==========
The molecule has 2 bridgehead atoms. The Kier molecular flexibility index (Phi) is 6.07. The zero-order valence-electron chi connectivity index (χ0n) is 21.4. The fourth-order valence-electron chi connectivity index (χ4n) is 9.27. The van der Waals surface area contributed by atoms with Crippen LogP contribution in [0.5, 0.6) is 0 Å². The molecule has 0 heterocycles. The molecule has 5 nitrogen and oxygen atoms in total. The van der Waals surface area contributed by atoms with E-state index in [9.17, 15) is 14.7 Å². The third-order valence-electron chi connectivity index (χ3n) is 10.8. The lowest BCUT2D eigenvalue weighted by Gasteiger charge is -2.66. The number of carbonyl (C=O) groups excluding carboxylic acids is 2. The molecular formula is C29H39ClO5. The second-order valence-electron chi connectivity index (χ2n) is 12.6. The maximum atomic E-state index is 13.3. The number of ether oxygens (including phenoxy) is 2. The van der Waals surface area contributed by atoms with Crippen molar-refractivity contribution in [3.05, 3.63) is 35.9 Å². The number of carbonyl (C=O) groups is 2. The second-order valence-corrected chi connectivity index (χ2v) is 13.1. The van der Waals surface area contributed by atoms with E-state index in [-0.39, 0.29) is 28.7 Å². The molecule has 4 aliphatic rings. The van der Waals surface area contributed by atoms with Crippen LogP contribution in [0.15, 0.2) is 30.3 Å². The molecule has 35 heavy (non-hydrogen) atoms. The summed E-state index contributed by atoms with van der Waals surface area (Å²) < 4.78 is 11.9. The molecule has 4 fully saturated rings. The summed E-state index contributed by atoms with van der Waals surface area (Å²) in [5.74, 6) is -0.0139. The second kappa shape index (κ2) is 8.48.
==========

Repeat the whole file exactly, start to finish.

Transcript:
The molecule has 2 bridgehead atoms. The Kier molecular flexibility index (Phi) is 6.07. The zero-order valence-electron chi connectivity index (χ0n) is 21.4. The fourth-order valence-electron chi connectivity index (χ4n) is 9.27. The van der Waals surface area contributed by atoms with Crippen LogP contribution in [0.5, 0.6) is 0 Å². The molecule has 0 heterocycles. The molecule has 5 nitrogen and oxygen atoms in total. The van der Waals surface area contributed by atoms with E-state index in [9.17, 15) is 14.7 Å². The third-order valence-electron chi connectivity index (χ3n) is 10.8. The lowest BCUT2D eigenvalue weighted by Gasteiger charge is -2.66. The number of carbonyl (C=O) groups excluding carboxylic acids is 2. The molecular formula is C29H39ClO5. The second-order valence-electron chi connectivity index (χ2n) is 12.6. The maximum atomic E-state index is 13.3. The number of ether oxygens (including phenoxy) is 2. The van der Waals surface area contributed by atoms with Crippen molar-refractivity contribution in [3.05, 3.63) is 35.9 Å². The number of carbonyl (C=O) groups is 2. The second-order valence-corrected chi connectivity index (χ2v) is 13.1. The van der Waals surface area contributed by atoms with E-state index in [-0.39, 0.29) is 28.7 Å². The molecule has 4 aliphatic rings. The van der Waals surface area contributed by atoms with Crippen LogP contribution in [0.15, 0.2) is 30.3 Å². The molecule has 35 heavy (non-hydrogen) atoms. The summed E-state index contributed by atoms with van der Waals surface area (Å²) < 4.78 is 11.9. The molecule has 4 fully saturated rings. The summed E-state index contributed by atoms with van der Waals surface area (Å²) in [5.74, 6) is -0.0139. The second kappa shape index (κ2) is 8.48.